Robots and jobs (again)

As an economist, I hate bad data and over interpretation of bad data.

And although a picture may say a thousand words, those thousand words might be rubbish.

That’s the case with the latest ‘Robots are stealing our jobs’ graph doing the rounds on Twitter. (I’ve written before how, in fact, robots are not stealing jobs).

A quick glance at the chart suggests that the use of robots globally is on the rise, while US manufacturing jobs are declining. Hey presto – we have evidence robots are stealing jobs.

Well, part of the problem is that the chart is comparing a global stat with at US stat; that’s apples and oranges territory.

Also, take a closer look at the trends in the chart. US manufacturing jobs don’t fall once robots use begins to rise. Nor does the big fall in US jobs coincide with a big up swing in robots. (It does, however, come once China joined the WTO in 2001).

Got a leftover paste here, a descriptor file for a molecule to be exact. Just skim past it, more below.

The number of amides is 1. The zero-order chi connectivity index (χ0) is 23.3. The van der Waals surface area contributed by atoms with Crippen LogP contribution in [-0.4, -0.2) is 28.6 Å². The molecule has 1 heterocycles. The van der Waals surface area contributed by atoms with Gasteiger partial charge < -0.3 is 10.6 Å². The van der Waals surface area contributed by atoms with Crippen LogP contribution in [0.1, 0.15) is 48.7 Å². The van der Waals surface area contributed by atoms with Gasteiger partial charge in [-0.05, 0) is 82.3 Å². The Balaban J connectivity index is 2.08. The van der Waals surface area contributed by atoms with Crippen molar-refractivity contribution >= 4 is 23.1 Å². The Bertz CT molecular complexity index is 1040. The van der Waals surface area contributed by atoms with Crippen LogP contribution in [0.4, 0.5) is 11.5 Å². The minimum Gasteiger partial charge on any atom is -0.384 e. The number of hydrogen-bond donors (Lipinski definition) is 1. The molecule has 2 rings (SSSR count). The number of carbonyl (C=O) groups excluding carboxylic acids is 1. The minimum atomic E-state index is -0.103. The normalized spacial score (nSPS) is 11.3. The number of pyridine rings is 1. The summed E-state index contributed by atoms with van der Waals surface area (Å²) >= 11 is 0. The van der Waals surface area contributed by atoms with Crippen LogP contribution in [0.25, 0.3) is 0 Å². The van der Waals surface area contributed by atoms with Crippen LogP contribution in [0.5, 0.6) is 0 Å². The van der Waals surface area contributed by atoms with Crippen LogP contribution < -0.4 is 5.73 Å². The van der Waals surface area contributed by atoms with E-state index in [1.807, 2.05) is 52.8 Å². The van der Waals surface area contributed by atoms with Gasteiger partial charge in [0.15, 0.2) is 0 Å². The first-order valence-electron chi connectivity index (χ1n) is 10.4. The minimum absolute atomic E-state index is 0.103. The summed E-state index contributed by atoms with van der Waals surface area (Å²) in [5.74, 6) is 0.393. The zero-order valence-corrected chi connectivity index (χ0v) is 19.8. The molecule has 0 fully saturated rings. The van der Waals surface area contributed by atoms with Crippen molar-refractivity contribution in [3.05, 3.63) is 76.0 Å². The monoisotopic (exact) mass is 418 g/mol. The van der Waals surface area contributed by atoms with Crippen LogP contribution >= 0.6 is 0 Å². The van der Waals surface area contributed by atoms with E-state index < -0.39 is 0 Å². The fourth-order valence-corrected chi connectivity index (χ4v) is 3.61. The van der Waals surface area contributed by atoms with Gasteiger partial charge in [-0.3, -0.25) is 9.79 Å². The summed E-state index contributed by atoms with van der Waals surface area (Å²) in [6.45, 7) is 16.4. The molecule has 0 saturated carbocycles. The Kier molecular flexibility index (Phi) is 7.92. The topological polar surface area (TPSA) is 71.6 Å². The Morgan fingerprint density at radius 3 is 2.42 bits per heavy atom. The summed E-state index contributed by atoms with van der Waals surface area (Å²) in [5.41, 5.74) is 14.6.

Lastly, the robots-stealing-jobs theory implies active causation: using more robots means less jobs. The really is no causation in this chart.

UPDATE: Take a look at the small print in the chart. Much of the ‘Global industrial robots’ data is actually extrapolation and forecasts, not actual data.